review: ‘Heart First Aid Kit’ by Grace Petrie

by Lisa Black

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So good I bought it twice before I even heard it!

For a self-confessed Grace Petrie obsessive like myself, a new Grace album is like all your birthdays and Christmas arriving at once. I bought the download as soon as it was released even though I was at Glastonbury where you can’t use your phone for listening to music if you hope to be able to contact friends when you lose them (without spending an hour waiting in queue for the recharge tent). I even knew I wouldn’t have the chance to listen to the digital album before I inevitably bought the CD when it was released a few days later, to bring the Grace Petrie section in my CD collection up-to-date.

If you haven’t joined the Petrie fan club yet, you’ve got some catching up to do – this is her 5th album, plus she released a 6 track EP last year [There’s No Such Thing As a Protest Singer] and a live album in 2014 [Live at St Pancras Old Church] – but I envy your inevitable falling in love moment.

I had mine in early 2012 when I, already tragically late to the party, heard Petrie’s first album (Tell Me a Story, 2010) and was stopped in my tracks by this bold young voice that spoke the truth about longing and loss and sang fresh and timely political songs you could dance and sing along to that had enough wit, passion and poetry to rival Billy Bragg’s. When I searched for more of Grace’s music online I read a review that said something along the lines of ‘Like many others, I have fallen in love with her’ and I have come to enjoy Grace’s gigs (and I’ve been to a few now – on average one a month over the last couple of years) as much for the joy of watching the uninitiated fall under her spell as anything else. Like Bragg, Grace gives her gig-goers a heady mix of pop/folk, poetry, political passion and laughs and comes across as such a lovely person you want her to be your best friend.

This album seems all the more precious because it contains several songs that Grace has been playing live for a while now and fans have been dying to have in their hands because they are Petrie at her finest. ‘Nobody Knows That I’m a Fraud’ and ‘The Vegan Song’ are perfectly crafted to be brilliantly funny. You’ll still be laughing at the rhymes on the 10th listen.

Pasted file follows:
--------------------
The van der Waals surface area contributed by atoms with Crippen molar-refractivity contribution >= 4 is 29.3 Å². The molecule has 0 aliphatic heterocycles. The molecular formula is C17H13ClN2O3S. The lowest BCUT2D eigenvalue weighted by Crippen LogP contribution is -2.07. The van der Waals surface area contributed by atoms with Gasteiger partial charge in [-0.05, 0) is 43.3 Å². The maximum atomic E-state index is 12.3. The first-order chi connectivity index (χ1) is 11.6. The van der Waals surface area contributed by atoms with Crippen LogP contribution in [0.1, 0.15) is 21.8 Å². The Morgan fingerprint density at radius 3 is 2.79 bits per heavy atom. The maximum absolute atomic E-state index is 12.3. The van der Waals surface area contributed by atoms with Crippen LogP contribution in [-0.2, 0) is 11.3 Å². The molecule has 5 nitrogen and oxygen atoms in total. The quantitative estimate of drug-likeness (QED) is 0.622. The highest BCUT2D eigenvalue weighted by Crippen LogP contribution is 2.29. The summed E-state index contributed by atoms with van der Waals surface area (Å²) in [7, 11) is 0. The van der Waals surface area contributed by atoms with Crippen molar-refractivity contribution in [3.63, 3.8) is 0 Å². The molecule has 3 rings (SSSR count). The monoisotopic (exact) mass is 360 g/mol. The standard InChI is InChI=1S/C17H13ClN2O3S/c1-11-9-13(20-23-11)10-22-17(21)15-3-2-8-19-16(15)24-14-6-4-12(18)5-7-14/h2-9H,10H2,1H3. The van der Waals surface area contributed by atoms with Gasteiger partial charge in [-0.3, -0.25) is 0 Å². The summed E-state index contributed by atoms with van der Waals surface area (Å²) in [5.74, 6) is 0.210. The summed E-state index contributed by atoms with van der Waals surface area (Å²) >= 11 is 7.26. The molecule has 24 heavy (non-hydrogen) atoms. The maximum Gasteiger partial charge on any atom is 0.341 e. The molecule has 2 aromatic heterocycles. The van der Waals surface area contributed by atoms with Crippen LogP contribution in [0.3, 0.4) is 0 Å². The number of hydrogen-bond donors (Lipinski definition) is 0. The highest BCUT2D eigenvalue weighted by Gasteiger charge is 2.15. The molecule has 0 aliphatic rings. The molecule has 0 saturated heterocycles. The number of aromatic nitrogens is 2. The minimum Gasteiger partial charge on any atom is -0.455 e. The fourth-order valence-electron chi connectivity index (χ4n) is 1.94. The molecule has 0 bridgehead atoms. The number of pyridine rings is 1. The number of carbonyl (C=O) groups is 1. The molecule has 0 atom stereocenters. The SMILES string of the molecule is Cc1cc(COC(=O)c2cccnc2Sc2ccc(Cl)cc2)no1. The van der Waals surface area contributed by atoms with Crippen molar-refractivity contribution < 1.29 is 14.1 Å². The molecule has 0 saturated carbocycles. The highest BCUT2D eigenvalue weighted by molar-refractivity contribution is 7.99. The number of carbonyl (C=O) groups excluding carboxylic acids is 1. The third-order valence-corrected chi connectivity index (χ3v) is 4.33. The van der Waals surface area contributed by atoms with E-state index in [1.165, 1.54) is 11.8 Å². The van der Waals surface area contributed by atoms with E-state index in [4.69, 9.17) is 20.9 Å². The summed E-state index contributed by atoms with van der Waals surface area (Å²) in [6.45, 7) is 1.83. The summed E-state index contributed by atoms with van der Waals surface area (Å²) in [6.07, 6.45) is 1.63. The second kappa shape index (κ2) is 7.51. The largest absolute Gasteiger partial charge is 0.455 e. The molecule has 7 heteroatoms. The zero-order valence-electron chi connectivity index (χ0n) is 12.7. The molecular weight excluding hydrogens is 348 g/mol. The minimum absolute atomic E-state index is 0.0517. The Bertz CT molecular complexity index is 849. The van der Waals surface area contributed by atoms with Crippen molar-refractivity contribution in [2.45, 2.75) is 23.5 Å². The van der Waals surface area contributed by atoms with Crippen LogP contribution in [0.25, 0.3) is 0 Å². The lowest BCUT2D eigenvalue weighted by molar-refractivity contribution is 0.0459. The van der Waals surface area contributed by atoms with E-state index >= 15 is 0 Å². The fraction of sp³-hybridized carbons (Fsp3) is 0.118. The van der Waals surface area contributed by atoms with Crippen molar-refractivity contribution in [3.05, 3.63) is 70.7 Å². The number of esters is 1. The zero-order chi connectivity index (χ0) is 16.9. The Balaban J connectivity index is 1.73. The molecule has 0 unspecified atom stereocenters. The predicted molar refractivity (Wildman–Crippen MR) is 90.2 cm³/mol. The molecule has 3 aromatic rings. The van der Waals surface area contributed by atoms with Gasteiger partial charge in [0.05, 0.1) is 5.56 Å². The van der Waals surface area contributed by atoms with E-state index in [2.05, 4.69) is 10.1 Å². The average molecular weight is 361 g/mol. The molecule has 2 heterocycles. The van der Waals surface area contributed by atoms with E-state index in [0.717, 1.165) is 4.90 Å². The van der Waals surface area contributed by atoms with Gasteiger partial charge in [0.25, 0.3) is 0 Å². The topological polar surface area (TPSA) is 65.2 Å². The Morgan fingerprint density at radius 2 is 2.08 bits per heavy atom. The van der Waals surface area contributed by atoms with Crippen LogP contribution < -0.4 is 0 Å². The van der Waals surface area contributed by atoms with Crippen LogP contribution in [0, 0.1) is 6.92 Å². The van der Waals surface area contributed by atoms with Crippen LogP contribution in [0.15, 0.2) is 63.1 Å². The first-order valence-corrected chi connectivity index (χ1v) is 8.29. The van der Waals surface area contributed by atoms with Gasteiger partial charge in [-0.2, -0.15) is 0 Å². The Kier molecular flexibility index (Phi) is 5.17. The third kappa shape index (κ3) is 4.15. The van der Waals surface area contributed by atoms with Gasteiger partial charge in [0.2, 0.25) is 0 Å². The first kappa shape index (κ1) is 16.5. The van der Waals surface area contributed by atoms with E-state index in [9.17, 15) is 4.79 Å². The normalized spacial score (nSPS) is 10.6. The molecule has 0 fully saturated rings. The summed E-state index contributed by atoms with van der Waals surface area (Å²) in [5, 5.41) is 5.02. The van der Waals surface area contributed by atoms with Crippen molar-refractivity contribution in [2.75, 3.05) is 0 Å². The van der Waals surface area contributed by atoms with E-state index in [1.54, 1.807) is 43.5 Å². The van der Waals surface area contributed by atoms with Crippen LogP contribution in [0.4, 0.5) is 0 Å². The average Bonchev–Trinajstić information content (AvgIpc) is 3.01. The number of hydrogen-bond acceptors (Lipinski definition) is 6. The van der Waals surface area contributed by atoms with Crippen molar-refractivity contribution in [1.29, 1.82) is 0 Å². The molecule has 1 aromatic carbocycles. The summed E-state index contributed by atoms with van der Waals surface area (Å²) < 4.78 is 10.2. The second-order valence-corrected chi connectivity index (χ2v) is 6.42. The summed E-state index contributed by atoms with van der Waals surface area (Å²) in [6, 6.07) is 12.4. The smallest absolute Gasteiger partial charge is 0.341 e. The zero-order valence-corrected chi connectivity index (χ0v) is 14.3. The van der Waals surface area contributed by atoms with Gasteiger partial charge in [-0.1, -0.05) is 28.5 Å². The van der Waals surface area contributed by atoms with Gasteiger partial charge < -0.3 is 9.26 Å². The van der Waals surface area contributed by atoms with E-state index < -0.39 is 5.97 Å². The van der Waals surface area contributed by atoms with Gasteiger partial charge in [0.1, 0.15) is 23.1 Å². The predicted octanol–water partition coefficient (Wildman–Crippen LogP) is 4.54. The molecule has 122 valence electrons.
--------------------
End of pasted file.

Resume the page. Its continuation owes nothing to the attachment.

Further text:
Fierce protest songs such as ‘God Save the Hungry’, ‘Make America Hate Again’ and the heartbreaking ‘Bad Guys’ (written in response to the vote for airstrikes on Syria) rile at recent developments in politics at home and abroad while ‘You Build a Wall’ ends the album with a hopeful call to collective action (“You build a wall, we’ll build a bridge”).

But in my view on this album, as on those that came before, it is in the love songs where Petrie’s genius shines the brightest. ‘Sunshine’, ‘She’s Not You’ and ‘Done Deal’ are all achingly beautiful and tender. ‘The Golden Record’ (which tells the true story of Carl Sagan and Ann Druyan’s ultimate mix tape) is a perfect love song with several lines that have gone straight into my Top Ten Petrie Lyrics (“And I couldn’t stop it, not for anyone”).

The stand out track for me is ‘Coldwaterproofjacket’- a perfect pick-me-up song that is so gorgeously hooky and lyrically brilliant (“You bring me up like a deep sea diver”)…I couldn’t have asked for a more perfect ‘Heart First Aid Kit’ to cure my Post-Glastonbury Blues.

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Lisa Black getting a cwtch from Grace Petrie herself

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